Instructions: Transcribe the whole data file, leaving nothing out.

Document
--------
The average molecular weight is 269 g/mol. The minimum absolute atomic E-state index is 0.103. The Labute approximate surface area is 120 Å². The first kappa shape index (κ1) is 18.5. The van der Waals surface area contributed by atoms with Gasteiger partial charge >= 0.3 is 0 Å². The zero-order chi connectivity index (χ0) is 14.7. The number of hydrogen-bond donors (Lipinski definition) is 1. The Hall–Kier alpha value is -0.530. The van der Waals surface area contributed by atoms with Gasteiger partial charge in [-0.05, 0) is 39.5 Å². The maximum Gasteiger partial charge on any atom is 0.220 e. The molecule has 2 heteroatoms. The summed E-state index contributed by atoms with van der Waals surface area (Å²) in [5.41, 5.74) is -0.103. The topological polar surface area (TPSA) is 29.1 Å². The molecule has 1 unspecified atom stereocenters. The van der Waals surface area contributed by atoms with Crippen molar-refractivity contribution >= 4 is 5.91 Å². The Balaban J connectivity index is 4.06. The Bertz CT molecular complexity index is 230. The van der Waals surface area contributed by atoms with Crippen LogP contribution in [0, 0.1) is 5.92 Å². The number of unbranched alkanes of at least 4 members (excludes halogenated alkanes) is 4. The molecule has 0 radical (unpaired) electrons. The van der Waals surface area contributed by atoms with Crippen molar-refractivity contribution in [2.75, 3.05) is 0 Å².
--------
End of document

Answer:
The average molecular weight is 269 g/mol. The minimum absolute atomic E-state index is 0.103. The Labute approximate surface area is 120 Å². The first kappa shape index (κ1) is 18.5. The van der Waals surface area contributed by atoms with Gasteiger partial charge >= 0.3 is 0 Å². The zero-order chi connectivity index (χ0) is 14.7. The number of hydrogen-bond donors (Lipinski definition) is 1. The Hall–Kier alpha value is -0.530. The van der Waals surface area contributed by atoms with Gasteiger partial charge in [-0.05, 0) is 39.5 Å². The maximum Gasteiger partial charge on any atom is 0.220 e. The molecule has 2 heteroatoms. The summed E-state index contributed by atoms with van der Waals surface area (Å²) in [5.41, 5.74) is -0.103. The topological polar surface area (TPSA) is 29.1 Å². The molecule has 1 unspecified atom stereocenters. The van der Waals surface area contributed by atoms with Crippen molar-refractivity contribution >= 4 is 5.91 Å². The Balaban J connectivity index is 4.06. The Bertz CT molecular complexity index is 230. The van der Waals surface area contributed by atoms with Crippen LogP contribution in [0, 0.1) is 5.92 Å². The number of unbranched alkanes of at least 4 members (excludes halogenated alkanes) is 4. The molecule has 0 radical (unpaired) electrons. The van der Waals surface area contributed by atoms with Crippen molar-refractivity contribution in [2.75, 3.05) is 0 Å².